Galway and Rijeka 2020: light for confinement

Image: Christopher Lund and Cormac McMahon


The ECOC initiative was launched by the European Union in 1985 to highlight the richness and cultural diversity of Europe but also to strengthen the international visibility of the selected cities. The 2020 ECOCs are Galway (Ireland) and Rijeka (Croatia). Galway, with a rich literary, artistic and musical tradition, is the cradle of Irish culture but is also a modern, international city with high digital development. Its 2020 programme is strongly linked to its Celtic tradition; hence the leitmotif “Let the magic in”. Rijeka, a Croatian city bathed by the Adriatic Sea, is known for its bohemian atmosphere and its abundance of festivals and is home of the to the largest port of the country. Its programme is around water, work and migration. Both cities have had to suspend their activities by cancelling all the events scheduled for this period. 

This confinement leaves us, however, with two very suggestive images. In Galway, the Savage Beauty project by Finnish artist Kari Kola, due to be presented at a public event from March 14 to 17 to celebrate Saint Patrick’s Day, has been digitized so that it can be admired by the public from their homes. The installation derives its name from the mountains of Connemara on which the installation is projected, and that Oscar Wilde termed “wild beauty”. The work proposes a journey of colour and light over these mountains with 1,000 lights over 5 kilometres. In the artist’s words: “Since I cannot paint, I paint with light. I’m also interested in light beyond its artistic value. Everything on the planet is based on light. I’m working with scientific projects and new futuristic techniques. With abstract light, there are as many stories as there are spectators. If I can choose, I always work with nature because it’s the best art we have.”  You can watch the video here

In Rijeka, the light installation ‘Refugees will come’ by the Azerbaijani artist Badi Badalov, also leaves us a message full of symbolism, in the form of a light installation on the top floor of the Delta 5 building than can be seen from various points of the city. Through this work, the artist pays homage to all the people who have had to leave their homes, launching, from the city’s sky, a premonitory message about the refugee crises. Badi Badalov’s art shows how wars and other conflicts force people into constant mass migration. Implicitly, his work appeals to the need to make visible an inescapable and dramatic reality that is plaguing Europe.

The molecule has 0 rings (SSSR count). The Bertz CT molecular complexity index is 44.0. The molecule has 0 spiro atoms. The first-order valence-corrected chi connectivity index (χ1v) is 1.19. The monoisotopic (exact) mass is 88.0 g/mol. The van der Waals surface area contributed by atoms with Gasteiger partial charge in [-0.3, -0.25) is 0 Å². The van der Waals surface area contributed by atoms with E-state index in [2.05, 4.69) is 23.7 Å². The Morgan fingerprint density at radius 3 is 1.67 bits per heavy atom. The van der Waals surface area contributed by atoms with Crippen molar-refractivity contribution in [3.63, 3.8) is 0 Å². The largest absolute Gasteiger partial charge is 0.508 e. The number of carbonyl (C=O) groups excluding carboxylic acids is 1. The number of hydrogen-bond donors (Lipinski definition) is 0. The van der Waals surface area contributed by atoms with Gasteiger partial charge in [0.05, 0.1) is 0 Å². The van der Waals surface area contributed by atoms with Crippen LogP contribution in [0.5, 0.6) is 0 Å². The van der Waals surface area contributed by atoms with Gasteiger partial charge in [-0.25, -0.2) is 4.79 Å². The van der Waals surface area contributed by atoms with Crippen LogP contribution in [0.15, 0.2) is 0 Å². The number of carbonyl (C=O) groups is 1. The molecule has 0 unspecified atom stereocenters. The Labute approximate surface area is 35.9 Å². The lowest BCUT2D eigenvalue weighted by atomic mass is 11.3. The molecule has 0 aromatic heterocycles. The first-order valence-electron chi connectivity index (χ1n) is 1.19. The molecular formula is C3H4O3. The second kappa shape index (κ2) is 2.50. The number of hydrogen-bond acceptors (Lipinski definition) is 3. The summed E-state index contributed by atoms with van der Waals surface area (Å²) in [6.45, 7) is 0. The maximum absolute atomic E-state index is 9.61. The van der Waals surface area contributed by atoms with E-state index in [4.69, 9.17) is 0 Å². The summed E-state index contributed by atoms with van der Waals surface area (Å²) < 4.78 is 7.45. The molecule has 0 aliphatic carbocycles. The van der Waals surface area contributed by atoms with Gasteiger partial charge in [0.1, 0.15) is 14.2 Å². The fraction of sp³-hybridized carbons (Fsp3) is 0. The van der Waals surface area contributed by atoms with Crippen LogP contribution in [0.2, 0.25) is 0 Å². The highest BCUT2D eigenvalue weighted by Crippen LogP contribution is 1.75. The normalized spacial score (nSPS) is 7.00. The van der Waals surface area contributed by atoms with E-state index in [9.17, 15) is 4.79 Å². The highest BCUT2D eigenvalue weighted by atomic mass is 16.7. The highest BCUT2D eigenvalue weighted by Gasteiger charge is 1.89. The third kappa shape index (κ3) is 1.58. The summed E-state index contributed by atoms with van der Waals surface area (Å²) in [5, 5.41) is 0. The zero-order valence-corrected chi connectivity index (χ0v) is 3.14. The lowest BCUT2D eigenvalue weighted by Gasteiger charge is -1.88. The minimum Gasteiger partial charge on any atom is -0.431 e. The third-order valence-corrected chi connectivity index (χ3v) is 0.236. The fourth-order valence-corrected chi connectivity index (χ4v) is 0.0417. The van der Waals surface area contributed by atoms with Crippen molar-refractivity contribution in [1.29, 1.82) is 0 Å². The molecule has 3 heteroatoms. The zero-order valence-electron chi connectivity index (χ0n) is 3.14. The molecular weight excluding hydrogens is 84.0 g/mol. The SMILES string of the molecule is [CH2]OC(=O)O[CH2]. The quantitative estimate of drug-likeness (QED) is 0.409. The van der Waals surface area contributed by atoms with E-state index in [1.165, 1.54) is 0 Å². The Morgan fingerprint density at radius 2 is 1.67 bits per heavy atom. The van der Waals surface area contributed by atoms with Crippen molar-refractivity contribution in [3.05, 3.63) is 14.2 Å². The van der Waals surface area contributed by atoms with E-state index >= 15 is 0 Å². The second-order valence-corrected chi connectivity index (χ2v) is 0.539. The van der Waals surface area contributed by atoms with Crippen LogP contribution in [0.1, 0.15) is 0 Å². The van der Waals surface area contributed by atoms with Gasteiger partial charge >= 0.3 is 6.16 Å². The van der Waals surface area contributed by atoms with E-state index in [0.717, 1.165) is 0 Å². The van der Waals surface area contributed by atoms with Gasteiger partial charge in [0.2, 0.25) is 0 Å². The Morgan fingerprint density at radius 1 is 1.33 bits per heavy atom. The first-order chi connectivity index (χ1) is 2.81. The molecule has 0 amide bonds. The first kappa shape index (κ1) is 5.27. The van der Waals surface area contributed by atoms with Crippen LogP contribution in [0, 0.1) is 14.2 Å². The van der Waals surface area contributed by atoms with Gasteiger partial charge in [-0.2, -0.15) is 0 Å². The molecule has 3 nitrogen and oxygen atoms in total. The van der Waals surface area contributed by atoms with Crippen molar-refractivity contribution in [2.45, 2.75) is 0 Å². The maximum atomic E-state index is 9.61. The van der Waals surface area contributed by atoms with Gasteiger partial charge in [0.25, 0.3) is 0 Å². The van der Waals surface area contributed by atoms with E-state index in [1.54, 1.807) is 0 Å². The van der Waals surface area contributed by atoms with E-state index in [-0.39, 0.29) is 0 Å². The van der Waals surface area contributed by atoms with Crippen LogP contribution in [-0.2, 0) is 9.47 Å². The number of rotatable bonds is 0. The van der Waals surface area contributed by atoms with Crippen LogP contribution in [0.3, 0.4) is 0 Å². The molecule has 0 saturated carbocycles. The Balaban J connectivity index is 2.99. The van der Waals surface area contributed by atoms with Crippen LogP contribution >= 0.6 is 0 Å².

In short, both Galway and Rijeka leave us, in a fortuitous but eloquent way, two images with two crucial messages: firstly, the need to dignify nature, for which it is necessary to protect the natural resources that surround us; secondly, the need to empathise with migration, which should be a top concern for all of us, either as citizens or as creators and spectators. 

Now more than ever, the ECOCs will have to respond constructively to issues such as respect for the environment and migratory crises; they will also have to pay particular attention to the digitisation of culture, to the way we relate to artists as public (and vice versa) in public and private space, and to the fight against precarity in the cultural sector. It has never been more necessary to support the European project and, within the framework of this project, to claim culture as a vector of sustainable development and cohesion between peoples as now. To quote André Malraux, let us not forget that “Culture is what, in death, remains alive“.   

Ongoing project: Capacity Building in the European Capitals of Culture  

Since October 2019 , together with AEIDL, CAE, ENCATC and UCLG, Interarts has been working on the project “Capacity Building in the European Capitals of Culture”, promoted by the European Commission to support the ECOCs through capacity building and peer learning activities. The call will is now launched for professionals who wish to join our group of experts. 


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